It is late in the afternoon, and no more visitors will ring the bell today. Through the parlor window I see Louise moving through the house, putting the brochures and guest book away. She gets out her sewing, turns on the TV for the evening news. Then she moves the map from the parlor couch so she can sit down and put her feet up. The map is for visitors; Louise doesn't need it to know that the red line tracing 22,000 miles from Florida to New Guinea ends suddenly near a speck labeled Howland Island.
I am standing outside this rambling clapboard house high on a hill in Atchison, Kansas, the house where Amelia Earhart was born in 1897. A hundred years have passed since that July day when Amy Otis Earhart gave birth to her first girl in the master bedroom. Now tourists visit, and we are greeted at the door by Louise Foudray, a slight woman with a faint limp. She is the one who lives here now, in an apartment on the second floor behind a door marked Private.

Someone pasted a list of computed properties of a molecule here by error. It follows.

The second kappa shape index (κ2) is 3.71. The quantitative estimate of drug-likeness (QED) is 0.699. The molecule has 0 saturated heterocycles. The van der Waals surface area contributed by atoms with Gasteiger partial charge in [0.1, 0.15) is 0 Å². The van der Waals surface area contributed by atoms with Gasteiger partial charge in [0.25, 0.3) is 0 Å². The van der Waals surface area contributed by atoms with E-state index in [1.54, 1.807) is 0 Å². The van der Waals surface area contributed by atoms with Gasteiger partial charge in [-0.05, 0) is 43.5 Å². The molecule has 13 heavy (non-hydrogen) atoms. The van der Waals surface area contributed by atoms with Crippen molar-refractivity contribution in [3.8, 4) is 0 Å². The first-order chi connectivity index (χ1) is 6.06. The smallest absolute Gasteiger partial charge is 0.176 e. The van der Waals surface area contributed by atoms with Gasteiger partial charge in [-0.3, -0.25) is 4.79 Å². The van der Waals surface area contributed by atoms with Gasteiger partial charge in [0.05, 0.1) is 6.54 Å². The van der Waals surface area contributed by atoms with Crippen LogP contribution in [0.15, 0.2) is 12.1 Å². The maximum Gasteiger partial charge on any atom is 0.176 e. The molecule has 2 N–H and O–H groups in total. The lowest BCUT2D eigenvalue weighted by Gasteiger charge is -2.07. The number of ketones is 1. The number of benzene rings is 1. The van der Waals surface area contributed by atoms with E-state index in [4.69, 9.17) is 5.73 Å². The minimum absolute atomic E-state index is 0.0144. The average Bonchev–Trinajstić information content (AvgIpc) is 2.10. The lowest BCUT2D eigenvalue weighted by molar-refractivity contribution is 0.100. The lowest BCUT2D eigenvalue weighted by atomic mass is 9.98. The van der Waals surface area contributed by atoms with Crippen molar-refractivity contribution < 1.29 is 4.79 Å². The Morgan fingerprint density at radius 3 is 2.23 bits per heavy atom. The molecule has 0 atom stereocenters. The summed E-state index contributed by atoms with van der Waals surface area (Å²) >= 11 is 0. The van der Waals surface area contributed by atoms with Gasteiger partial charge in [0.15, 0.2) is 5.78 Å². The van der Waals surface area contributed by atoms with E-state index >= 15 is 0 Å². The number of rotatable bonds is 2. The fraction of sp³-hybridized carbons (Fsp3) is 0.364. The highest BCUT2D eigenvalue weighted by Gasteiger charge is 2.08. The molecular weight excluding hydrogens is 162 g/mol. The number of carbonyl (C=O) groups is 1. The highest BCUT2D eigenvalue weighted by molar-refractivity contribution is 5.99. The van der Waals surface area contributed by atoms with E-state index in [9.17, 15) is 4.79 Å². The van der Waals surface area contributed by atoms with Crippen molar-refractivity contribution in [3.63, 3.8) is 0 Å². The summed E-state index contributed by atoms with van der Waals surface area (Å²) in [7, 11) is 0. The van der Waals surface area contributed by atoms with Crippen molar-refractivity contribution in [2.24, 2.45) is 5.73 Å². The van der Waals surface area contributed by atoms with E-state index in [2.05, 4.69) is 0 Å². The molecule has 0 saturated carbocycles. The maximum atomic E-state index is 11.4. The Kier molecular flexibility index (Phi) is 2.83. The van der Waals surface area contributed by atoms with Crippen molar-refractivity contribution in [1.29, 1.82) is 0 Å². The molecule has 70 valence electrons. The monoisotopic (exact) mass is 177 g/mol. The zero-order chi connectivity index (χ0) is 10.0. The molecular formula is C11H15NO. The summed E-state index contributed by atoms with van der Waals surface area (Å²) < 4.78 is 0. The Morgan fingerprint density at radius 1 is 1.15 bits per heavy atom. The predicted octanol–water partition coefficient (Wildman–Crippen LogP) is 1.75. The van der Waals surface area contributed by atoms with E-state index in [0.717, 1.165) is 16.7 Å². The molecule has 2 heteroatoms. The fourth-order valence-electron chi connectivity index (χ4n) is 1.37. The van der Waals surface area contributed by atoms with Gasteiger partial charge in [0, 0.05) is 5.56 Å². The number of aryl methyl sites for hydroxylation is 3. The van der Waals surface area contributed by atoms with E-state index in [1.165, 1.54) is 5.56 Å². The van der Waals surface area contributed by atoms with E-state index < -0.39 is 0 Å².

Earlier I followed Louise on a tour through the house. Here is the fireplace where Amelia and Muriel—Millie and Pidge—sat listening to their father's bedtime stories. There is the banister Amelia used to slide down, learning early about the pull of gravity on a body.
But Amelia's presence in the house is shadowy. Only a few traces are left, and even these were arranged by Louise: The stack of Amelia Earhart suitcases in the southwest bedroom. The photograph of Amelia—yes, the one with her plane, the Electra—in the front parlor. A wicker baby carriage—bought at a local antique shop—for Amelia's room, so things don't look so bare.
When Louise stopped the tour in front of a wall of framed newspaper clippings, I scanned the headlines: Earhart Plane Down…Amelia Lost in Pacific…Lady Lindy Lost. Louise said then, “I think she’s still living. I’ve felt all along that she survived.”
From DoubleTake (Winter 1998). Subscriptions: $32/yr. (4 issues) from Box 56070, Boulder, CO 80322-6070